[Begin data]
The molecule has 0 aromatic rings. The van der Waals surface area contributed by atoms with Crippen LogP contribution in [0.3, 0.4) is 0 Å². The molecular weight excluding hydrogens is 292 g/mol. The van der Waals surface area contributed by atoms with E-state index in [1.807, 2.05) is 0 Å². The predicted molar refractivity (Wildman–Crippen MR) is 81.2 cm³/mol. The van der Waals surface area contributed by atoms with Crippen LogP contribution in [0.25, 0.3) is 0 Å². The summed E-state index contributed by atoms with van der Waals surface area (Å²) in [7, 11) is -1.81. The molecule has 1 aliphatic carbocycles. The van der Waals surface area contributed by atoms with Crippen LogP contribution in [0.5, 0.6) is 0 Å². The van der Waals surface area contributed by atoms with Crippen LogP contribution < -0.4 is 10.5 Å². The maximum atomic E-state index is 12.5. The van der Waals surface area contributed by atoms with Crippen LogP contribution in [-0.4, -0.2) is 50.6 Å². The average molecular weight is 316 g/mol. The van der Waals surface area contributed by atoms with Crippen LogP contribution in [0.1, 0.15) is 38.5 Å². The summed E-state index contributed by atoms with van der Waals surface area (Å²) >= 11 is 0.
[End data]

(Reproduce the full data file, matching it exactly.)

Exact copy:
The molecule has 0 aromatic rings. The van der Waals surface area contributed by atoms with Crippen LogP contribution in [0.3, 0.4) is 0 Å². The molecular weight excluding hydrogens is 292 g/mol. The van der Waals surface area contributed by atoms with E-state index in [1.807, 2.05) is 0 Å². The predicted molar refractivity (Wildman–Crippen MR) is 81.2 cm³/mol. The van der Waals surface area contributed by atoms with Crippen LogP contribution in [0.25, 0.3) is 0 Å². The summed E-state index contributed by atoms with van der Waals surface area (Å²) in [7, 11) is -1.81. The molecule has 1 aliphatic carbocycles. The van der Waals surface area contributed by atoms with Crippen LogP contribution in [0.5, 0.6) is 0 Å². The van der Waals surface area contributed by atoms with Crippen LogP contribution < -0.4 is 10.5 Å². The maximum atomic E-state index is 12.5. The van der Waals surface area contributed by atoms with Crippen LogP contribution in [-0.4, -0.2) is 50.6 Å². The average molecular weight is 316 g/mol. The van der Waals surface area contributed by atoms with Crippen LogP contribution in [0.1, 0.15) is 38.5 Å². The summed E-state index contributed by atoms with van der Waals surface area (Å²) >= 11 is 0.